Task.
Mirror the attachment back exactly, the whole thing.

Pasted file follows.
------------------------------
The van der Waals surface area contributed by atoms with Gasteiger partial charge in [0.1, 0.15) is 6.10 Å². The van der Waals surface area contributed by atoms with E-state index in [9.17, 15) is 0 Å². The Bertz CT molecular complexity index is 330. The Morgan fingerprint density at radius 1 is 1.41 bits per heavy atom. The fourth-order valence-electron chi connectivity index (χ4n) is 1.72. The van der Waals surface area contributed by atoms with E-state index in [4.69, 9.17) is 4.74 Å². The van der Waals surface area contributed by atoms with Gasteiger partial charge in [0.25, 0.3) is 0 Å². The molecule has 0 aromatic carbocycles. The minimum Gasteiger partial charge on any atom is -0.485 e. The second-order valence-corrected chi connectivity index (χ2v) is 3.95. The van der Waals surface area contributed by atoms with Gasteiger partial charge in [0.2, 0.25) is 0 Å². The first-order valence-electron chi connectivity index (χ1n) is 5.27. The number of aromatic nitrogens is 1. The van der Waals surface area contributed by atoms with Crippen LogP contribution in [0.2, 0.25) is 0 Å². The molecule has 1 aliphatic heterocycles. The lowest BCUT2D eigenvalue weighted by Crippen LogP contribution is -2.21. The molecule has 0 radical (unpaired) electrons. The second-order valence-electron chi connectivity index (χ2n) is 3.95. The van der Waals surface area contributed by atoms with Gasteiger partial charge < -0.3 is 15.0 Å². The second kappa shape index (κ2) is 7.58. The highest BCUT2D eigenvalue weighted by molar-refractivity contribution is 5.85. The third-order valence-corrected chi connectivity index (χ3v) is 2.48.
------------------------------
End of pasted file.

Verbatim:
The van der Waals surface area contributed by atoms with Gasteiger partial charge in [0.1, 0.15) is 6.10 Å². The van der Waals surface area contributed by atoms with E-state index in [9.17, 15) is 0 Å². The Bertz CT molecular complexity index is 330. The Morgan fingerprint density at radius 1 is 1.41 bits per heavy atom. The fourth-order valence-electron chi connectivity index (χ4n) is 1.72. The van der Waals surface area contributed by atoms with E-state index in [4.69, 9.17) is 4.74 Å². The van der Waals surface area contributed by atoms with Gasteiger partial charge in [0.25, 0.3) is 0 Å². The molecule has 0 aromatic carbocycles. The minimum Gasteiger partial charge on any atom is -0.485 e. The second-order valence-corrected chi connectivity index (χ2v) is 3.95. The van der Waals surface area contributed by atoms with Gasteiger partial charge in [0.2, 0.25) is 0 Å². The first-order valence-electron chi connectivity index (χ1n) is 5.27. The number of aromatic nitrogens is 1. The van der Waals surface area contributed by atoms with Crippen LogP contribution in [0.2, 0.25) is 0 Å². The molecule has 1 aliphatic heterocycles. The lowest BCUT2D eigenvalue weighted by Crippen LogP contribution is -2.21. The molecule has 0 radical (unpaired) electrons. The second-order valence-electron chi connectivity index (χ2n) is 3.95. The van der Waals surface area contributed by atoms with Gasteiger partial charge < -0.3 is 15.0 Å². The second kappa shape index (κ2) is 7.58. The highest BCUT2D eigenvalue weighted by molar-refractivity contribution is 5.85. The third-order valence-corrected chi connectivity index (χ3v) is 2.48.